A Singaporean company named Points has raises US$8 million to fund its blockchain-based service that helps the unbanked build a credit profile.
The fund included investment from Danhua Capital, Cherubic Ventures, Ce Yuan, Ontology Foundation, Nest.Bio Ventures and Zhong Cheng Xin Credit Technology.
The service leverages a massive amount of data provided by a major Chinese credit rating agency, Zhong Cheng Xin Credit Technology Ltd. to build credit profiles. Points is also partnering with Teleinfo, owned by the Ministry of Industry and Information Technology (MIIT).
The partnerships provide Points with a gigantic “fire hose” of data to build and train an algorithm that can create credit ratings and develop accurate risk assessments.
The end-goal is to create system that will hopefully attract participation from the world’s unbanked. If Points can provide accurate credit scores for people who seemed high-risk, they can help the 1.7 billion unbanked gain access to financial institutions.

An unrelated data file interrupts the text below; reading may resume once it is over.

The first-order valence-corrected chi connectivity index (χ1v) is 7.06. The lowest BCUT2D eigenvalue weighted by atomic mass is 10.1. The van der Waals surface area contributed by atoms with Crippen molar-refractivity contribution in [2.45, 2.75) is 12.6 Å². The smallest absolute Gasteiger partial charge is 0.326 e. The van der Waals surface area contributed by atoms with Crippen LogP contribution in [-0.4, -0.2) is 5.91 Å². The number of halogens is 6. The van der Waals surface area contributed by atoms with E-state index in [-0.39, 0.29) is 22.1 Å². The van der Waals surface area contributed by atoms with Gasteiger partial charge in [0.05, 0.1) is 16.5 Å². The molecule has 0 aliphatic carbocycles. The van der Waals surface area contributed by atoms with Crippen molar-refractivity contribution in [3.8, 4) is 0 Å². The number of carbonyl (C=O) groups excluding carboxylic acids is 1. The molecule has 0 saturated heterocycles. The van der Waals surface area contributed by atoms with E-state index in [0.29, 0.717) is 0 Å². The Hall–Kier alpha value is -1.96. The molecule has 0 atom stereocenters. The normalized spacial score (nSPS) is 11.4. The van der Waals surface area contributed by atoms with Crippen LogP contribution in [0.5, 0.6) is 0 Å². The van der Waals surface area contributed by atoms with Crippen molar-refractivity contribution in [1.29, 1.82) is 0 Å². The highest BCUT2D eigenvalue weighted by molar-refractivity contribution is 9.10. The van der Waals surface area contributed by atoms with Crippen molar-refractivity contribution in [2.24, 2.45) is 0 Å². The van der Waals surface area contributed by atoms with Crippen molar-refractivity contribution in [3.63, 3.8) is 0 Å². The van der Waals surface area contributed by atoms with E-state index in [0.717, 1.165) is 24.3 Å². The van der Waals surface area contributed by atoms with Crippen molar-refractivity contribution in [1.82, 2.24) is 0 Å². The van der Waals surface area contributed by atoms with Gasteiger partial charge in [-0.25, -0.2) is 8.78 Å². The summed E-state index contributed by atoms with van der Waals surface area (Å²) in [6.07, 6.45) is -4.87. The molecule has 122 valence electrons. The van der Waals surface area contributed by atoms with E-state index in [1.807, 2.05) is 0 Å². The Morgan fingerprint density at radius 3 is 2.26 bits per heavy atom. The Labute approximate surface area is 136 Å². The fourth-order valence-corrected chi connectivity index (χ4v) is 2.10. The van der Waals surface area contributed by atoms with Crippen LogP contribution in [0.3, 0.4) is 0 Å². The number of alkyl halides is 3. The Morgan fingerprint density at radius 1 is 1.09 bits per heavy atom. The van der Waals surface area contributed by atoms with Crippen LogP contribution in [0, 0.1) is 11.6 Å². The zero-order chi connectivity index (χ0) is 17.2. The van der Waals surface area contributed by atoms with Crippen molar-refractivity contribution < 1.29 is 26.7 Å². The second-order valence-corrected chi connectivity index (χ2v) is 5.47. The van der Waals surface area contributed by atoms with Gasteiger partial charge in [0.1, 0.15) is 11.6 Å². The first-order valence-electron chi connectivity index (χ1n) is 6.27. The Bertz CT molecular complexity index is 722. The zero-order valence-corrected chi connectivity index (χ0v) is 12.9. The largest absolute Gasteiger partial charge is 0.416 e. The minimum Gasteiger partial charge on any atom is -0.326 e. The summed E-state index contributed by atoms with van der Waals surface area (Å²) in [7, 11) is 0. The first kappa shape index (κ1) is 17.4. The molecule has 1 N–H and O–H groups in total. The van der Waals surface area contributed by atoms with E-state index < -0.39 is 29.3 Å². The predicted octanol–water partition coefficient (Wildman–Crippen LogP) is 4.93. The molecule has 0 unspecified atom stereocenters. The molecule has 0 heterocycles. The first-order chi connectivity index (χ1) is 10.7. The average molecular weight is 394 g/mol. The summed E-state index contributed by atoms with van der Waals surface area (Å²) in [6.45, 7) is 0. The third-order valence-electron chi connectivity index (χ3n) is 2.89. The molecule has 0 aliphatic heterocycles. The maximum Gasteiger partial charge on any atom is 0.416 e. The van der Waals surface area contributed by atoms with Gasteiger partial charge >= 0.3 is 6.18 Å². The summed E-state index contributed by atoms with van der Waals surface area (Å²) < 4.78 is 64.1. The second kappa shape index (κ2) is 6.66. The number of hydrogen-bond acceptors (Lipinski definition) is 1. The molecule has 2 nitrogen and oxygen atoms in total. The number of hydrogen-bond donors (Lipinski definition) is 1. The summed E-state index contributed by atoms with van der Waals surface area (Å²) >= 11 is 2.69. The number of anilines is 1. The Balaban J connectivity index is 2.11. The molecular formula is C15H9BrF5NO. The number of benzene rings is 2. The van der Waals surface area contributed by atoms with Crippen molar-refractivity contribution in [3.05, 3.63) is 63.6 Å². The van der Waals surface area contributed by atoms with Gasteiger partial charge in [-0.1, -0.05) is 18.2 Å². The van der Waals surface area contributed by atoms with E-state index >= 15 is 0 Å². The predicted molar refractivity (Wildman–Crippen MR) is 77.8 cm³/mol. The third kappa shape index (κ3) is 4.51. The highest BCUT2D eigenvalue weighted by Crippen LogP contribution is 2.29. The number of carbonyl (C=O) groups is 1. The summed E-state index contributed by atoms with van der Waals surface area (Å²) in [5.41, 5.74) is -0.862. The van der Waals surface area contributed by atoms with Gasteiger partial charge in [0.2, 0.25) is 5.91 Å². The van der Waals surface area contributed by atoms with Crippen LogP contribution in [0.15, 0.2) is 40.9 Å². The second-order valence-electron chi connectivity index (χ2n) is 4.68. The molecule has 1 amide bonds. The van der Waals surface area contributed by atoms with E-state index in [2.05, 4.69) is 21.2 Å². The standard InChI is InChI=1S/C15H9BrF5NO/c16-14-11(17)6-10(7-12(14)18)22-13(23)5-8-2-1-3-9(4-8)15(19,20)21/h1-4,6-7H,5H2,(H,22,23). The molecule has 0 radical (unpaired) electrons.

It helps de-risk potential loans for banks and makes them more likely to transact with someone who is entering the financial system for the first time.
Points uses the blockchain to facilitate security so that companies and individuals can upload relevant documents which can be used to provide a risk assessment — irregardless of their current financial situation.
“Our vision is to serve the underrepresented community, and with blockchain as a core technology for Points, we’re able to incentivize partners to participate in risk-free data sharing, which combined with AI, means truly accurate credit scores,” said Points Founder Sarah Zhang in a statement.
The money will be used to grow the tech team which Points hopes will accelerate the company’s growth.
Furthermore, while the amount of money probably disqualifies the use of the phrase “seed funding”, the company did use the term to describe the round. This means that, while the startup-jargon is not a clean fit, Points raised US$8 million in its first fundraising effort — an extremely high number by Southeast Asia standards.
The company claims it can support 10,000 transactions per second.